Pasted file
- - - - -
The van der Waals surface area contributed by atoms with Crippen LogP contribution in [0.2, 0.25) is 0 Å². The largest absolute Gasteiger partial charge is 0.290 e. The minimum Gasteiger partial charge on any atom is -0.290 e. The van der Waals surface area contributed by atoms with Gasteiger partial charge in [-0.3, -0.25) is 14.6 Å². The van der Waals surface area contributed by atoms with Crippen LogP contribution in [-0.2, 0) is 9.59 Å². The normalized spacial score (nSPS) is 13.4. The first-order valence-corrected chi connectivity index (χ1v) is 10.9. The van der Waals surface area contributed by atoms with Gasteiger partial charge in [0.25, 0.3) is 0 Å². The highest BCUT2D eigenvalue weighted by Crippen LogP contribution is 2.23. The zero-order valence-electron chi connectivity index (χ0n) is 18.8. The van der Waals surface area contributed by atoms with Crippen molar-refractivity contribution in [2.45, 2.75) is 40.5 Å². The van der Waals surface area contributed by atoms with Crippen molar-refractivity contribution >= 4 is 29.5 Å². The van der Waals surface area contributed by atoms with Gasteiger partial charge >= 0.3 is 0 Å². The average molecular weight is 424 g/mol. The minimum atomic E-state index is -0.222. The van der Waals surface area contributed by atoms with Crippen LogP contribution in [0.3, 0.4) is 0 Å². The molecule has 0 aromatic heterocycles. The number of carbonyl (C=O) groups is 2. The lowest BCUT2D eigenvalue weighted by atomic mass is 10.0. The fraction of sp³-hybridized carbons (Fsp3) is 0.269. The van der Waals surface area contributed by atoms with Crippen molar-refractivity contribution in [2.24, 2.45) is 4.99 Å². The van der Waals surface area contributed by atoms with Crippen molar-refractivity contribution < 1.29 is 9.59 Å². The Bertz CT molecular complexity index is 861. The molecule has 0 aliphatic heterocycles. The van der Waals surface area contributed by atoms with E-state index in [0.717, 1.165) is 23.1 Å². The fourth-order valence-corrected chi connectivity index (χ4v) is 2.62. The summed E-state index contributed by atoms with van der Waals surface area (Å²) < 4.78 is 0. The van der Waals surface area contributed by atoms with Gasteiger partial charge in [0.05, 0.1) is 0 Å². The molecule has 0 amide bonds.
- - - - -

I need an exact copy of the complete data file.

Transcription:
The van der Waals surface area contributed by atoms with Crippen LogP contribution in [0.2, 0.25) is 0 Å². The largest absolute Gasteiger partial charge is 0.290 e. The minimum Gasteiger partial charge on any atom is -0.290 e. The van der Waals surface area contributed by atoms with Gasteiger partial charge in [-0.3, -0.25) is 14.6 Å². The van der Waals surface area contributed by atoms with Crippen LogP contribution in [-0.2, 0) is 9.59 Å². The normalized spacial score (nSPS) is 13.4. The first-order valence-corrected chi connectivity index (χ1v) is 10.9. The van der Waals surface area contributed by atoms with Gasteiger partial charge in [0.25, 0.3) is 0 Å². The highest BCUT2D eigenvalue weighted by Crippen LogP contribution is 2.23. The zero-order valence-electron chi connectivity index (χ0n) is 18.8. The van der Waals surface area contributed by atoms with Crippen molar-refractivity contribution in [2.45, 2.75) is 40.5 Å². The van der Waals surface area contributed by atoms with Crippen molar-refractivity contribution >= 4 is 29.5 Å². The van der Waals surface area contributed by atoms with Gasteiger partial charge >= 0.3 is 0 Å². The average molecular weight is 424 g/mol. The minimum atomic E-state index is -0.222. The van der Waals surface area contributed by atoms with Crippen LogP contribution in [0.3, 0.4) is 0 Å². The molecule has 0 aromatic heterocycles. The number of carbonyl (C=O) groups is 2. The lowest BCUT2D eigenvalue weighted by atomic mass is 10.0. The fraction of sp³-hybridized carbons (Fsp3) is 0.269. The van der Waals surface area contributed by atoms with Crippen molar-refractivity contribution in [2.24, 2.45) is 4.99 Å². The van der Waals surface area contributed by atoms with Crippen molar-refractivity contribution < 1.29 is 9.59 Å². The Bertz CT molecular complexity index is 861. The molecule has 0 aliphatic heterocycles. The van der Waals surface area contributed by atoms with E-state index in [0.717, 1.165) is 23.1 Å². The fourth-order valence-corrected chi connectivity index (χ4v) is 2.62. The summed E-state index contributed by atoms with van der Waals surface area (Å²) < 4.78 is 0. The van der Waals surface area contributed by atoms with Gasteiger partial charge in [0.05, 0.1) is 0 Å². The molecule has 0 amide bonds.